And then you get things that cannot be done on Kindle and in fact cannot be done in paperback either. Writer David Sparks has a range of books he calls the MacSparky Field Guides that are a mixture of text, graphics, video and audio, all working together. It’s not a gimmicky use of technology, it’s exploiting the tech to get us something good. His latest is a guide to making presentations and it is just beautiful.

Not just beautiful, it’s a very good read. (And listen. And watch.) But it’s definitely also beautiful.

Books like his and, yes, mine, are so good as ebooks that I would actually be sorry if paperbacks rose up and took over the world again. I just want them both. I want them all. I don’t think that’s a bad thing.

Lee Child’s new book is out later this month on Kindle and in hardback here in the UK and early next month there in the USA.

My own The Blank Screen is on Kindle and paperback via Amazon UK and Amazon US plus that gorgeous version on iBooks for iPad and Mac everywhere.

David Sparks’s MacSparky Field Guide: Presentations is exclusively on iBooks here. Even if you’re not going to make a presentation, a look at the free sample just to see how well he’s done the book.

Lastly, here’s that full Lee Child interview on Newsnight with Kirsty Wark:

Fortune and glory, kid

I’ve only been thinking about this for two weeks. There was a book event at the Library of Birmingham and I was listening to the speakers, half wondering if I could steal how funny and charming they were, when a guy asks a question.

Actually, no, it was more that he stated a fact but added a question mark. He said to these authors: “But the point, the aim of it all is to write a bestseller, isn’t it?”

There are two answers to this and they are both no.

You can have the very short ‘no’ or you can have the longer, more considered, let’s have some tea, kind of no which you already know is what’s happening here. He stated this fact and every part of me thought no. It was that immediate, that certain, and it has not taken me two weeks to think about it. Because I haven’t finished thinking about it yet. I’m hoping that talking it over with you will sort out my head.

I think all that I’ve been churning over comes down to a split between people who write and people who don’t. There are two types of people in this world and they both intend to write novels. I suspect that when you don’t write and therefore don’t know what heavy spade work it is, you only ever hear about writers when they are interviewed. Writers are interviewed almost exclusively only at the point when they have a new book out. This would be because perhaps the only thing more boring than watching video of a writer typing is watching a video of the much longer periods where they aren’t.

But still, the result is that we see writers when they have something new out and inescapably, then, it looks pretty easy to have something new out. They were only on the telly the other day with the last thing, weren’t they?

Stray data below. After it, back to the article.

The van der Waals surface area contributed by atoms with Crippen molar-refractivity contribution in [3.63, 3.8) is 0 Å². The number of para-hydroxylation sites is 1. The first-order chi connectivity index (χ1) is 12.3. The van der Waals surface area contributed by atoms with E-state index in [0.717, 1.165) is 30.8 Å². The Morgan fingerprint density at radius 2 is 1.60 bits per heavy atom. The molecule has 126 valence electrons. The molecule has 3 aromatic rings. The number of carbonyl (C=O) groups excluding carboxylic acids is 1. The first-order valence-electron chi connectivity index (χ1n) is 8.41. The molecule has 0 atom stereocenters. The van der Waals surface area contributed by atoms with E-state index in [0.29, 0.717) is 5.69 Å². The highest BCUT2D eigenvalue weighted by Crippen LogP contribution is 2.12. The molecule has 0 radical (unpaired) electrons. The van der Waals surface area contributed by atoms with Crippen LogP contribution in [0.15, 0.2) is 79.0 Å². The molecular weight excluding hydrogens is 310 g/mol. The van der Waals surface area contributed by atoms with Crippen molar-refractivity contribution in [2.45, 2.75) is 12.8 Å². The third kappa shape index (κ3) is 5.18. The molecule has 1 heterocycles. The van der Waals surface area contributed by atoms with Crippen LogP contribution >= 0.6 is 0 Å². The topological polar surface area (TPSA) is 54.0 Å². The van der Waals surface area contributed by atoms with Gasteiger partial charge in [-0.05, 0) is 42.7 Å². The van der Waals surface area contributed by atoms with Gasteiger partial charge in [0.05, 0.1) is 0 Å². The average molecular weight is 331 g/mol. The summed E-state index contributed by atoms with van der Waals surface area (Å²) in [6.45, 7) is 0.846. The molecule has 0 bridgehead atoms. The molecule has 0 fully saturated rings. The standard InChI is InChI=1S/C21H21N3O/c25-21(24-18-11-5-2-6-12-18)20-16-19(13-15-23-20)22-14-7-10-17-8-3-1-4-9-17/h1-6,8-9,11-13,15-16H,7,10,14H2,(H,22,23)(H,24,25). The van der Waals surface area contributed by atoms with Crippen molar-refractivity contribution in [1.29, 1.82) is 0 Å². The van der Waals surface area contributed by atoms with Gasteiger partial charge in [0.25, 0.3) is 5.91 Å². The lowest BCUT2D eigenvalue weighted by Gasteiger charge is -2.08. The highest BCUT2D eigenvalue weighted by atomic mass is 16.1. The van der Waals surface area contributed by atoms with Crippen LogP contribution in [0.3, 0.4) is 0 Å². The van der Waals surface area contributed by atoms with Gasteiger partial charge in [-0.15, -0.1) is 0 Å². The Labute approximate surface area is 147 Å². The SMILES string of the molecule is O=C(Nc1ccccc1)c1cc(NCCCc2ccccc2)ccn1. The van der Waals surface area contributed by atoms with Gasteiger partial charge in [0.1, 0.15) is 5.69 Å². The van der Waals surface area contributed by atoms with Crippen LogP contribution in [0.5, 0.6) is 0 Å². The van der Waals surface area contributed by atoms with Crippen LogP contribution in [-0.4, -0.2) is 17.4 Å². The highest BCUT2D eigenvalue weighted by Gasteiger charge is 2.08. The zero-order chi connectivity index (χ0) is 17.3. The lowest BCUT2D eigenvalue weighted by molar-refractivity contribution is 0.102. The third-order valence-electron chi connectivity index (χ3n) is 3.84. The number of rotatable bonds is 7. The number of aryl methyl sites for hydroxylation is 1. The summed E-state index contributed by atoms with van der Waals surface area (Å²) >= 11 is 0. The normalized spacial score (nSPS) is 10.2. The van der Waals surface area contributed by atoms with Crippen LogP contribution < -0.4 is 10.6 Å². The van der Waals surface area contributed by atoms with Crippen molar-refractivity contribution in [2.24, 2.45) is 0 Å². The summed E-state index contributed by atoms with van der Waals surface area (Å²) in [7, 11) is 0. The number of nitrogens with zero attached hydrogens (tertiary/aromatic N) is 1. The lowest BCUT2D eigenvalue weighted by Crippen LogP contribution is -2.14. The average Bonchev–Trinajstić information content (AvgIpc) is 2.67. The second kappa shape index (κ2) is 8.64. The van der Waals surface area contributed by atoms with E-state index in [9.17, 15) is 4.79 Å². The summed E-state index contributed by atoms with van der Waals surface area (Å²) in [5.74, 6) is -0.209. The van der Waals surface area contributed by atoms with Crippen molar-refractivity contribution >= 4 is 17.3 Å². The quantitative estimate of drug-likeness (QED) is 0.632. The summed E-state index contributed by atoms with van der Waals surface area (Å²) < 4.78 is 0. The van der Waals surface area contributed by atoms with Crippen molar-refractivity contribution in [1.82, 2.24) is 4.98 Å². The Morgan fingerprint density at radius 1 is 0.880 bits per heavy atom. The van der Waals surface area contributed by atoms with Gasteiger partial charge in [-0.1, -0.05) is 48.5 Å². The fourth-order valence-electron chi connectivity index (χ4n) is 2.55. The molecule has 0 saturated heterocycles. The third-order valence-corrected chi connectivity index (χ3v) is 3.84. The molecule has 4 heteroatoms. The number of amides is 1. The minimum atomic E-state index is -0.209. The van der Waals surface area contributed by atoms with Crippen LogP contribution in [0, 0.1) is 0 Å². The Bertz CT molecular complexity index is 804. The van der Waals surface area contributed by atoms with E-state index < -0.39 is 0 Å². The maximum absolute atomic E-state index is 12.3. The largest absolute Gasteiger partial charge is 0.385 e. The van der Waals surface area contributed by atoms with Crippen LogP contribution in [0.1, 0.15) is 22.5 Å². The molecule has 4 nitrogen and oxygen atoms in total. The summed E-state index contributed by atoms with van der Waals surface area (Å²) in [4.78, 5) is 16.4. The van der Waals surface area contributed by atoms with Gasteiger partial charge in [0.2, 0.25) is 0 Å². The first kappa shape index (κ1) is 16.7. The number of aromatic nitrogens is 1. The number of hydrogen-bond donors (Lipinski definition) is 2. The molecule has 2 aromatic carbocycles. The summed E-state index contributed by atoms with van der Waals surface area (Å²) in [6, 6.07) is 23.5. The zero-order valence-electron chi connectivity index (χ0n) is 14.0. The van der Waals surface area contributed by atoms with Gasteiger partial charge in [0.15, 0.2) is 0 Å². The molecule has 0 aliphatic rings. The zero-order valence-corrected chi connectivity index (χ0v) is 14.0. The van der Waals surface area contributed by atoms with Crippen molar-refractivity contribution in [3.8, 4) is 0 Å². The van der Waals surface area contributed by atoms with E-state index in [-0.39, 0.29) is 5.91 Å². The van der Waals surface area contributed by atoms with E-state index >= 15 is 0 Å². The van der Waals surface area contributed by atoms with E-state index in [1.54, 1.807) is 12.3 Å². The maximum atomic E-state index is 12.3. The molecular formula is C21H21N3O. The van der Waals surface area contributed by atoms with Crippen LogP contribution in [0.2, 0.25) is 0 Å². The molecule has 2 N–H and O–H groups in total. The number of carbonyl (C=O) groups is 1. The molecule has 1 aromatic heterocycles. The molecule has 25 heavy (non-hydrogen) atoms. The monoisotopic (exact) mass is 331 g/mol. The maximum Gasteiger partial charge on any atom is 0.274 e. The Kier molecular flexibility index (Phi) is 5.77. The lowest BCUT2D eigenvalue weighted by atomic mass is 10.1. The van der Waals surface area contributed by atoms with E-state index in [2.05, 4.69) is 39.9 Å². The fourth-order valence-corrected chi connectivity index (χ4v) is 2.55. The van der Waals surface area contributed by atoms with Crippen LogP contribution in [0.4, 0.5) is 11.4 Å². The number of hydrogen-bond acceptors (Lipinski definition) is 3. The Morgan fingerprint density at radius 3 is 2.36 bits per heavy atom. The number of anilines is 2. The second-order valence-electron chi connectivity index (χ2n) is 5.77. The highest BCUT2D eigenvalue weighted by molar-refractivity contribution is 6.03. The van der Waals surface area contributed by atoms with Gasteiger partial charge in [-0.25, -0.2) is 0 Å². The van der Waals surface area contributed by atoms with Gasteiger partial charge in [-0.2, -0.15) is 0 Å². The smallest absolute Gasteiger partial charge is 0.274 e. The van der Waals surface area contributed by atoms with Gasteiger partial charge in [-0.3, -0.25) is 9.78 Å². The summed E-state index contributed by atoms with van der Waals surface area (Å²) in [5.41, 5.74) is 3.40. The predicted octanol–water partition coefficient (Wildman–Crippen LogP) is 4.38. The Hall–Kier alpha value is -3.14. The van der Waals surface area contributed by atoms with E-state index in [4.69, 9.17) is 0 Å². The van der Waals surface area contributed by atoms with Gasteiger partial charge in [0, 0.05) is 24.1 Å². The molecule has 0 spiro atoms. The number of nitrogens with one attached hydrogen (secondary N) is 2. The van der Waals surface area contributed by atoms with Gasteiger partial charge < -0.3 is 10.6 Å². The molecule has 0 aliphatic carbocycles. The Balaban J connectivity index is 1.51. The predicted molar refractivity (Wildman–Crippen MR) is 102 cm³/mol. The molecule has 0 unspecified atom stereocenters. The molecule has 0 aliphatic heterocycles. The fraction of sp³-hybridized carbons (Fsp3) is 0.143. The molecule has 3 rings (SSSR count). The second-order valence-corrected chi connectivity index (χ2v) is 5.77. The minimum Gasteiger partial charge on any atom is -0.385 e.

Then because news wants facts and because there isn’t a gigantic amount you can ask a writer about their new work that won’t spoil their new work, we get the topic of money. This is especially true when the writer has earned some amazing amount.


It’s easy and they make a lot of money.

Maybe it’s natural, then, to think that the point of writing is to make money.

Now, certainly, I write for a living and I like to eat occasionally, I prefer sleeping indoors. And actually I have very often been described as a commercial writer because I like thrillers and Doctor Who and magazines. But I used the word ‘like’ there. I could’ve said “because I write thrillers and Doctor Who” but I said ‘like’. I am a commercial writer but it is because that is where my tastes lie, it is not because I have a spreadsheet saying these are more lucrative jobs than publishing five lines of poetry every ten years.

I do make a living and writers can still make a lot of money, even today, but the answer is still no.

If you go into writing to make your fortune, it is conceivable that it will work, but it is bloody unlikely. So unlikely that doing this for that reason is simply stupid.

Plus, it’s a funny thing, writing: your secret intent has a way of becoming very apparent to the audience. If you’re doing it for glory, we can tell. I interviewed Peaky Blinders creator Steven Knight the other week and he was talking about how he as all these film and TV projects that mean a lot to him but there are also these many others where he’s been the writer for hire. But, he said, whatever it is, you have to do it as if it is the most important thing to you.

That’s not a definable thing. You can’t have a formula that says 10% more effort equals 10 times the success of a piece. Yet hack work stands out very clearly.

So you have to write what matters to you and you have to hope that it works out enough that you can survive.

Maybe the real barrier between writers and non-writers is that the nons can’t comprehend that anyone would be so stupid as to do this. They’re right. There’s no question but that writing is a stupid thing to do.

Yet I’m okay with being stupid. I’m used to it in everything else, I might as well enjoy it here. And it’s not as if I seem to have any choice in the matter, but I am glad that I am over here on this stupid side. Because it pains me, it actually causes me pain, when I hear someone being surprised that, say, JK Rowling has written another book. The genuine incomprehension you hear sometimes, the idea that she’s daft when she’s done all those Harry Potter books and made her fortune.

She is daft. We all are. Of course she keeps writing. How could you not?